The picture of communist Stjepan Filipović raising his arms in resistance just before being hanged by Germans in May of 1942 became iconic in post-war Yugoslavia and travelled around the globe as a symbol of the fight against fascism. The huge metal monument commemorating the event was executed by one of country’s leading sculptors and instantly became a place of pilgrimage for school kids, workers’ excursions and a focal point for World War II commemorations of socialist times. Despite the local urban legend that sculptor Vojin Bakić made the monument in metal when his studio burnt down and he was forced to work in haste, the truth is that he had executed several monuments in this style—very progressive for the Yugoslav art scene at the time. Together with the monument, Valjevo also received a spacious public park on Vidrak Hill. After the fall of communism, there were calls to remove the monument, but none of these was taken seriously by the authorities. On the other hand, the monument lost its importance and is nowadays maintained just enough to prevent it from becoming a ruin. In recent years it has regained its status as one of the prime symbols of the town.
No longer the most important monument in town, it is well maintained as part of the park on Vidrak Hill. While the lower part is constantly covered with graffiti the rest of the metal structure is in good shape, as are all of the inscriptions in stone and metal around it. Despite all the attention it draws, the monument has never been listed as a heritage site.
Researcher Vladimir Dulović
1960Monument to National Hero Stjepan Filipovic
Form of government
1960 Socialist Federal Republic
2018 Parliamentary Democracy
Spatial Planning Agency
2018 Direkcija za urbanizam građevinsko zemljište puteve i izgradnju Valjevo
Type of heritage and protection
2018 National monument
Interview with Katarina Živanović
VD: Katarina, to start off with, we’re talking about the monument to Stjepan Filipović in Valjevo, could you briefly sketch out what happened to the monument from the late 80s to today? How did it fare through those turbulent times?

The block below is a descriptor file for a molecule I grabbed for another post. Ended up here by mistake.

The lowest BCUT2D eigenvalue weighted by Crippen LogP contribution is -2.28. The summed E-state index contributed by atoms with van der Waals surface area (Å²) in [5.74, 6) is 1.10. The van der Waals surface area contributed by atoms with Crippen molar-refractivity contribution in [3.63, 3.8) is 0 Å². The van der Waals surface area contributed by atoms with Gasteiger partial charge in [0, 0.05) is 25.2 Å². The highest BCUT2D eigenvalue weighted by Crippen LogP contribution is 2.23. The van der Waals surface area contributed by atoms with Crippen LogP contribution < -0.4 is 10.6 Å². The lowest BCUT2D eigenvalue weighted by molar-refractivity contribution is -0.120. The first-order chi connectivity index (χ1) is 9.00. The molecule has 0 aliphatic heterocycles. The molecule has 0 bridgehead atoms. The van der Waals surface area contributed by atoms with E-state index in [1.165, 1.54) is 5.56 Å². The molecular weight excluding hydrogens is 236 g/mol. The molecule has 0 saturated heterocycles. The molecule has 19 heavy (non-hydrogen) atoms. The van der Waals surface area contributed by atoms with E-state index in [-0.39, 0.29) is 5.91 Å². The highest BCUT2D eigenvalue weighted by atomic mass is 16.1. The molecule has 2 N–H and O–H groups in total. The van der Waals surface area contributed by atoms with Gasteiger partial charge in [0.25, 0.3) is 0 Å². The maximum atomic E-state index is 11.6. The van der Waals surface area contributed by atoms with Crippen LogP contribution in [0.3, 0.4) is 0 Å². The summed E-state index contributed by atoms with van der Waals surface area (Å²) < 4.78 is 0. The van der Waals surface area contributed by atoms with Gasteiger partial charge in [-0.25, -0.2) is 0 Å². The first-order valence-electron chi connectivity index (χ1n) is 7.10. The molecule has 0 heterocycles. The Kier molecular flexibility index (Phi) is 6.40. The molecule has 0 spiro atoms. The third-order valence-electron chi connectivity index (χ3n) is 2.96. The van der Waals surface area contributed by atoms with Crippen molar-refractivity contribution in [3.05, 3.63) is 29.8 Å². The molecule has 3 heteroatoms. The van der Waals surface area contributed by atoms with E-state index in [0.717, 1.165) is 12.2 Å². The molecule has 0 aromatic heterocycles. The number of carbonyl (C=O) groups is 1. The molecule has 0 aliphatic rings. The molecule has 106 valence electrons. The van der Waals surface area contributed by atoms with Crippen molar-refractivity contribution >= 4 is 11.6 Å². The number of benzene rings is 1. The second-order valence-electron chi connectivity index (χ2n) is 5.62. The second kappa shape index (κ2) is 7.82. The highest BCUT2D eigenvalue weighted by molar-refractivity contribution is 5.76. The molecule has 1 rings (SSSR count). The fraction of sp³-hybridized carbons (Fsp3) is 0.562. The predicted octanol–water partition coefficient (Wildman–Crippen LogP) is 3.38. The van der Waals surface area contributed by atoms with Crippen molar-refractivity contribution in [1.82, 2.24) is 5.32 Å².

KŽ: Yes, this monument is one of the most important and most famous monuments by Vojin Bakić, an artist who was an authentic representative of Yugoslav modernism, who is the main protagonists of the break with social realism and a proponent of abstraction. He was inspired to make this monument by a photograph taken by the Gestapo in 1942 when Stjepan Filipović was hanged. Stjepan Filipović, with the noose around his neck, raised his hands, fists clenched, calling on those gathered there not to be afraid and to take up arms against fascism. After the war, this photograph became world-famous and in 1949 Stjepan Filipović was awarded the status of People’s Hero. The monument was unveiled in 1960 by Edvard Kardelj and for the next three decades this memorial park was more than just a commemorative place but a place for learning, for friendship and a favoured excursion spot. Then things changed in the 90s. During the 90s the monument was threatened and there was even an initiative to blow it up, practically in the same way that monuments to the People’s Liberation Struggle were blown up in Croatia, where several thousand monuments in public spaces were destroyed. Many monuments by Vojin Bakić were destroyed so that this monument in Valjevo is one of the few to have survived and the monument to Stjepan Filipović in his hometown of Opuzen has been destroyed. It seemed that if the monument survived the 90s that there wouldn’t be any larger upheavals. Of course, the interest of the government was greater for some other kinds of monuments. The Stjepan Filipović monument wasn’t then and isn’t now a key tourist attraction or a key monument that appears on postcards or in tourism brochures. That’s actually changing now but this is to be expected because monuments do hold up a mirror to the society they come from so it comes as no surprise that things are changing. What’s interesting is that the monument wasn’t destroyed but interest in the monument went completely in the other direction: it isn’t a symbol of the People’s Liberation Struggle or a symbol of the fight against fascism. In fact, different stories are being woven: Was it inspired by the People’s Hero called Stjepan Filipović or Stevan Filipović, was he a Serb or a Croat and, ultimately, if it was Stjepan Filipović, why is the elementary school in Valjevo named after “Stevan Filipović”.